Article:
Race, Place, and Food
Date: 5:00pm - 8:00pm PDT April 2, 2014 Location: Graduate Campus, South Chapel
Graduate Campus, South Chapel
The average American diet is the most calorie-laden, yet one of the least nutritious in the world. But is this due to choice or necessity?
People of color suffer from diet-related illnesses at a higher rate than Whites. Many also live in areas with little access to healthy, affordable, and easy-to-prepare foods. Outnumbered by the masses of fast-food restaurants and liquor stores that fill the neighborhood, the few healthy stores are also out of price range for people below median income.
Through neighborhood mapping and analyzing health statistics, participants in this Oregon Writing Project workshop will discover correlations between race, income, and food accessibility and engage in an essay writing lesson appropriate across middle and high school grade levels.
Part of our 2013-2014 Workshop Series
The Oregon Writing Project (OWP) is a collaboration program between Lewis & Clark and metropolitan or rural area schools and districts, and offers programs designed to improve the writing of Oregon’s K-12 students and teachers.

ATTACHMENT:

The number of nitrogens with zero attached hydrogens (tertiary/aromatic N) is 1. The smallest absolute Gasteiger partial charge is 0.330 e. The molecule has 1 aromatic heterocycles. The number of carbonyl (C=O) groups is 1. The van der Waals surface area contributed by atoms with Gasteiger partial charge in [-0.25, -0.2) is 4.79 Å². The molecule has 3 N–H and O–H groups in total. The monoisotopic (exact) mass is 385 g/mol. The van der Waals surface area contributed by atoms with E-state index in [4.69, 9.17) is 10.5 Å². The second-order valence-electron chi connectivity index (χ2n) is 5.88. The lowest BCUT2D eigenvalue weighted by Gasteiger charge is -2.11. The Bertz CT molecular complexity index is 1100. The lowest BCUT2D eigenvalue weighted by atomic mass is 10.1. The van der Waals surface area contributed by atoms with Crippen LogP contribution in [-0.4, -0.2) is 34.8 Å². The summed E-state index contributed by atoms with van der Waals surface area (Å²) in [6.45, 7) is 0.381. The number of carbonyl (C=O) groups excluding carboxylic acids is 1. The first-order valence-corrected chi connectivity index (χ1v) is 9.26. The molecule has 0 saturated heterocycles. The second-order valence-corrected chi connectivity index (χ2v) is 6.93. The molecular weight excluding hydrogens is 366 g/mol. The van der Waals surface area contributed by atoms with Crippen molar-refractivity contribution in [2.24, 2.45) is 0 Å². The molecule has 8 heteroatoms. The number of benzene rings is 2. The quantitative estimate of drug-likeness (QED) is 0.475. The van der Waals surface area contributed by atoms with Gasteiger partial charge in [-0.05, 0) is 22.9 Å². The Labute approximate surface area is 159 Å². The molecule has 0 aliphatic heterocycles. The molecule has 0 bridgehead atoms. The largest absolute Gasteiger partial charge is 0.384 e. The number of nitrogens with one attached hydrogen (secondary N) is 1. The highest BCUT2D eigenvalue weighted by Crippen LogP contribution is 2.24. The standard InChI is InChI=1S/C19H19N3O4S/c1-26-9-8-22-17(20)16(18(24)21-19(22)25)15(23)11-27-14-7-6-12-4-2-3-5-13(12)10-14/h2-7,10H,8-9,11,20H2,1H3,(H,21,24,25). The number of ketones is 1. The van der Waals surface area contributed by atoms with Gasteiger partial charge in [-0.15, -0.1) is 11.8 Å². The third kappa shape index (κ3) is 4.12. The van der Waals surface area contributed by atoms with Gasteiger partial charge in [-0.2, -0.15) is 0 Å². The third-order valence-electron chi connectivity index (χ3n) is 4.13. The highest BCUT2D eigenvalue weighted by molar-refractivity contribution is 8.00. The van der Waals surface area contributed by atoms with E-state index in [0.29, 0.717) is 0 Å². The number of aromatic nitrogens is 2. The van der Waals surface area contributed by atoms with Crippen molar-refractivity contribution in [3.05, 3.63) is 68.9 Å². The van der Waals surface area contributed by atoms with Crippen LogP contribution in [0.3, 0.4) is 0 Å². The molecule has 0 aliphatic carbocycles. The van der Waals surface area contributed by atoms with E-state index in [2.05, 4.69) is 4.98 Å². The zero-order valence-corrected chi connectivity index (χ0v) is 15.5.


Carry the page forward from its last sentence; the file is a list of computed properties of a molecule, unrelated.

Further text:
Workshop Details & Registration
Date: Wednesday, April 2, 2014
Time: 5-8 p.m.
Instructor: Chrysanthius Lathan, M.Ed.
Cost: $30, includes 3 CEUs or PDUs.
Credit option: This workshop is part of the Spring 2014 Oregon Writing Project Series. Each workshop can be taken individually or in sequence, with the option to purchase 1 semester hour of continuing education credit for an additional $200 after completing all 5 in the series. Registration for credit will occur at the last workshop in this series. See grey “Related Content” box for links to the other workshops in this series.
About the Instructor
Chrysanthius Lathan, M.Ed., is a native Portlander. She attended Portland Public Schools, Portland Community College, and Portland State University. As a teacher and a parent of children in Portland Public Schools, she believes in “teaching children with the same expectation that my own will be taught.” Her teaching strengths are in relationship building and writing based on the inquiry of social justice issues that are relevant to the population of students she teaches. She lives and works in North Portland, along with her family of three daughters, a son, and her husband Joshua.